What kind of community audience support for your jazz presentations have you been able to garner?

We’ve definitely developed some University of Vermont audience; we’ve worked very closely with the University of Vermont jazz department, which was a fledgling department and I’m sure the director there would agree that we have helped him grow, and since then they’ve added [trumpeter] Ray Vega to their department. We do a number of projects with the UVM jazz department. Each year we have an event where we bring in a jazz artist that works with the jazz band there and the second half of their program is [the visiting artist] with their [own band]. Our visiting artist will come for two days to rehearse their material with the UVM band.

Has this relationship with the University assisted you with your audience development?

Yes, because that way we get some of these younger students to come, faculty members, and we get some support from the department. It’s also a real bonding.

What about the general populace of Burlington?

It’s not easy to fill up the auditorium it’s much easier to fill up Flynn Space, the smaller auditorium. We’re not any different. . . . the big names sell. . . . We sold out the Five Peace Band, which is 1,450 seats, which is a huge, huge amount in a town of 45,000 people!

So your sales are still very much driven by the (artist) attraction. . . . Do you have a significant portion of your audience which comes purely because of your reputation for excellent programming that may be willing to take a chance on people they’ve never heard?

We definitely have that happening, but it’s not a huge number. First of all you have the jazz fanatics. . . . DJs and a small number of fans—around 50 people. Then you have people who really love what we do and get turned on and are willing to take chances. . . . I don’t know what the numbers are but maybe that’s another hundred people. Then you have educational connections that enlarge the audience. Our community is jazz-drenched to a certain extent. I don’t know how it compares to other places; but for instance as part of the jazz festival we showcase 45 high school and jr. high school jazz bands every year. So they know that they’re getting ready to do their final big concert in the context of this jazz festival.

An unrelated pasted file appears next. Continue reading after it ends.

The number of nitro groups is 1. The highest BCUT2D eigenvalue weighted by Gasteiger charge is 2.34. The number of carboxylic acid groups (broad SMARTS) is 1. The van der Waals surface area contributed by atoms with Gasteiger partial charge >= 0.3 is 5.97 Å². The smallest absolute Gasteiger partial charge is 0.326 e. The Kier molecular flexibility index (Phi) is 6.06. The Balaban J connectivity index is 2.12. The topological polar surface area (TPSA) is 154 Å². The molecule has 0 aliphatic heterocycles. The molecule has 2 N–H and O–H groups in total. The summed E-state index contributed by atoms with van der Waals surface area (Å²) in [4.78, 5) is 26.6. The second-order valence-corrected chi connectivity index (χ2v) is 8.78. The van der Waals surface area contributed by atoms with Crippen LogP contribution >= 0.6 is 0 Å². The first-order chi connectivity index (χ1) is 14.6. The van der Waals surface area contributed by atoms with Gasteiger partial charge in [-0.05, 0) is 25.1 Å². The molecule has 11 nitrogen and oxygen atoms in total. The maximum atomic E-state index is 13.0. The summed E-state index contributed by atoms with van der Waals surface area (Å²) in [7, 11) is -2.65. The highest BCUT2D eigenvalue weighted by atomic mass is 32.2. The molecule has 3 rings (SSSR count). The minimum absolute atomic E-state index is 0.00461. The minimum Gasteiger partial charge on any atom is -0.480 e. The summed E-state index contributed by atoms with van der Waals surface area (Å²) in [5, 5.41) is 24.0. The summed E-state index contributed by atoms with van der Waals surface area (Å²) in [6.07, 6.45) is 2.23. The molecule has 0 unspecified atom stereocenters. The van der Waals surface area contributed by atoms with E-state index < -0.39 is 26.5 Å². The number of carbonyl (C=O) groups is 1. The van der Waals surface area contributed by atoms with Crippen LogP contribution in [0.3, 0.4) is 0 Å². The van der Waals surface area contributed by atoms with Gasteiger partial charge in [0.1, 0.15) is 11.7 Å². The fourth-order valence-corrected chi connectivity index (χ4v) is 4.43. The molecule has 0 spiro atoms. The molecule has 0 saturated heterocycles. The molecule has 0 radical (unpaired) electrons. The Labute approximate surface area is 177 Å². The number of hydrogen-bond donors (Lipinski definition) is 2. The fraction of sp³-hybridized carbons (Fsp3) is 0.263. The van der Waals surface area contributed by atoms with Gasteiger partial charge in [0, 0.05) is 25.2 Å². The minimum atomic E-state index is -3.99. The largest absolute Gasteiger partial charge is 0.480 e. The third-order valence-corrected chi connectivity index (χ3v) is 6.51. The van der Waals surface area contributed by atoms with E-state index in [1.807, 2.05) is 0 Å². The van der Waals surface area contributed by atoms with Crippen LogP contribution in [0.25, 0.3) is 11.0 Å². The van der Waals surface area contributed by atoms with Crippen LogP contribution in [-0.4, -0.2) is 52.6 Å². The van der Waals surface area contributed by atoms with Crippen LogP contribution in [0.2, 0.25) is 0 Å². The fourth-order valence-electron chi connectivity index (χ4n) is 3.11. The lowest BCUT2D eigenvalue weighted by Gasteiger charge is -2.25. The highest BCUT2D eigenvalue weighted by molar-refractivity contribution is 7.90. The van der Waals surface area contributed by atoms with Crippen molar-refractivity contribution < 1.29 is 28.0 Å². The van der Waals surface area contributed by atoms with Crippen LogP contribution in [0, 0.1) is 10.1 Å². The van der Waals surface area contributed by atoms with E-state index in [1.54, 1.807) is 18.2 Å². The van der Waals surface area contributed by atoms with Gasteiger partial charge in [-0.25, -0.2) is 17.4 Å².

And these school bands are all from the general area around Burlington?

No, they’re from the state of Vermont. We still sponsor the IAJE day [with the still-active Vermont state unit of the former IAJE]. We contribute to that significantly by giving them the theater and all of our various spaces; so there are adjudications and all the various high school bands play. We have an education component here; we have a jazz combo course for kids that sign up—we have two sections, younger kids and high school kids—that happens throughout the year and we also have a sort of Latin-centered jazz camp every summer.

What was the genesis of the Discover Jazz Festival

It’s 27 years old. I wasn’t here but the genesis was a community idea that was originally put together by the city and the Flynn became a partner. Eventually the Flynn became the sole producer, in association with the city.

How has the festival grown over the years?

It’s gotten much larger. It’s now over two weekends. This year it was June 5-14. The most activity occurs on the weekends. During the week we have what we call the Flynn Space Adventures in Music series, and a few other things. This year we had [pianist] Luis Perdomo on a Monday night, Grace Kelly on Tuesday, we had a Dutch group on Wednesday, Trio Braam/deJood/Vatcher, on Thursday we had a woman from Burlington who has moved to Chicago named Jennifer Hartswick who’s a trumpeter and a vocalist. We have the Discover Jazz Big Band which consists of players from around here which is quite good and we’ve had all these projects including one with vibist Cecilia Smith, the tribute to Mary Lou Williams. It was extraordinary; we had local choruses involved, the Discover Jazz Big Band, we had special guests, and a wonderful singer that Cecilia brought.